Title

CD4 T-cell-mediated heterologous immunity between mycobacteria and poxviruses

UMMS Affiliation

Department of Medicine, Division of Pulmonary, Allergy and Critical Care Medicine; Department of Pathology; Department of Molecular Genetics and Microbiology

Publication Date

2-6-2009

Document Type

Article

Subjects

Animals; Anti-Bacterial Agents; CD4-Positive T-Lymphocytes; CD8-Positive T-Lymphocytes; Cross Reactions; Cyclosporine; Female; *Immunity, Innate; Immunologic Factors; Interferon-gamma; Lymphocyte Count; Lymphocytic choriomeningitis virus; Mice; Mice, Inbred C57BL; Mycobacterium bovis; Receptors, Antigen, T-Cell; Splenomegaly; Vaccinia; Vaccinia virus

Disciplines

Life Sciences | Medicine and Health Sciences

Abstract

The bacillus Calmette-Guerin (BCG) strain of Mycobacterium bovis is used in many parts of the world as a vaccine against Mycobacterium tuberculosis. Some epidemiological evidence has suggested that BCG immunization may have unpredicted effects on resistance to other pathogens. We show here in a mouse model that BCG immunization followed by antibiotic treatment to clear the host of the pathogen rendered three strains of mice partially resistant to infection with vaccinia virus (VV) but not to lymphocytic choriomeningitis virus (LCMV). VV-challenged BCG-immune mice developed a striking splenomegaly and elevated CD4 and CD8 T-cell responses by 6 days postinfection (p.i.). However, resistance to VV infection could be seen as early as 1 to 2 days p.i. and was lost after antibody depletion of CD4 T-cell populations. BCG- but not LCMV-immune memory phenotype CD4 T cells preferentially produced gamma interferon (IFN-gamma) in vivo after VV challenge. In contrast, LCMV-immune CD8 T cells preferentially produced IFN-gamma in vivo in response to VV infection. In BCG-immune mice the resistance to VV infection and VV-induced CD4 T-cell IFN-gamma production were ablated by cyclosporine A, which inhibits signaling through the T-cell receptor. This study therefore demonstrates CD4 T-cell-mediated heterologous immunity between a bacterium and virus. Further, it poses the question of whether BCG immunization of humans alters resistance to unrelated pathogens.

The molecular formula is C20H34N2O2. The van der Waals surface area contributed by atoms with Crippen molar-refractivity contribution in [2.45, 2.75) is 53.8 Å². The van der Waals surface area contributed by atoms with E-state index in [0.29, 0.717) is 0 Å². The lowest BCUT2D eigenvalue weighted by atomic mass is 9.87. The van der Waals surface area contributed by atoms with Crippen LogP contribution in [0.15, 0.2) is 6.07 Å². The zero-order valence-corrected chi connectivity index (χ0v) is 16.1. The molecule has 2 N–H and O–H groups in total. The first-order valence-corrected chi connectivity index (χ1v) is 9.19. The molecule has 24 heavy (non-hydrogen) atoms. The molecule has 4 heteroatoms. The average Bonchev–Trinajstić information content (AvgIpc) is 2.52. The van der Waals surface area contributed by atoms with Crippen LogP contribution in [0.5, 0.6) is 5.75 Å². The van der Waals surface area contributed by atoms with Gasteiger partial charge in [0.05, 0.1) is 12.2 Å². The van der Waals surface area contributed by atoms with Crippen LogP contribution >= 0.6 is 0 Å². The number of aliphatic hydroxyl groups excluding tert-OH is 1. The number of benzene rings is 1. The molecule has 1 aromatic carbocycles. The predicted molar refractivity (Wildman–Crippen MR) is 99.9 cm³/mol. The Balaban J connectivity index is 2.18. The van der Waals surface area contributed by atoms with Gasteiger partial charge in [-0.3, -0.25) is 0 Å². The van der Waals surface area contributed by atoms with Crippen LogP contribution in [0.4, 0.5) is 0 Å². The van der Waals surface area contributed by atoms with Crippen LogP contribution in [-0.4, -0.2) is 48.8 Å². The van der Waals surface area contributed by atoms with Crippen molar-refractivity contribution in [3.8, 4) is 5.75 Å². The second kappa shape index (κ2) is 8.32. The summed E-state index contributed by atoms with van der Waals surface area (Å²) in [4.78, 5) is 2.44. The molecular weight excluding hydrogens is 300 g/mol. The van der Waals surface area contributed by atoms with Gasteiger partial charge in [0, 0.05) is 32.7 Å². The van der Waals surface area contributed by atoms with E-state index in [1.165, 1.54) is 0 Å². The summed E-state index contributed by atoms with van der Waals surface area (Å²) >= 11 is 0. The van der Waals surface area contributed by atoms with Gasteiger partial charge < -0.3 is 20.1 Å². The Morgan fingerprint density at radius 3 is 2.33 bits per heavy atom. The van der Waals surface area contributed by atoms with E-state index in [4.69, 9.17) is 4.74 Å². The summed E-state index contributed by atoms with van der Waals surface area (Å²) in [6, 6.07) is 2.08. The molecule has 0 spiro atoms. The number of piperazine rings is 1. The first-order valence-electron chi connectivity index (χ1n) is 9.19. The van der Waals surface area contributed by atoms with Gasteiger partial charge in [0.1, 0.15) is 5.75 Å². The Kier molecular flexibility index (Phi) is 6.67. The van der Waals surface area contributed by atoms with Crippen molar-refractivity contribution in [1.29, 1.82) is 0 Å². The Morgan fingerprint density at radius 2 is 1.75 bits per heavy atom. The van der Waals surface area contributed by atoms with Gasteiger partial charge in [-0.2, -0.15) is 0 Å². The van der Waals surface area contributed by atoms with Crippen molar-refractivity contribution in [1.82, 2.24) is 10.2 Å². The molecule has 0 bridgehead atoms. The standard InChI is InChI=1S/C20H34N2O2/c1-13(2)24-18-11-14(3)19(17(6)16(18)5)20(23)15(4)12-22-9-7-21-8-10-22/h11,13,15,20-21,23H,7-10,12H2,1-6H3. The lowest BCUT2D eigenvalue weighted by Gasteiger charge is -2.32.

Rights and Permissions

Citation: J Virol. 2009 Apr;83(8):3528-39. Epub 2009 Feb 4. Link to article on publisher's site

DOI of Published Version

10.1128/JVI.02393-08

Related Resources

Link to Article in PubMed

Journal/Book/Conference Title

Journal of virology

PubMed ID

19193795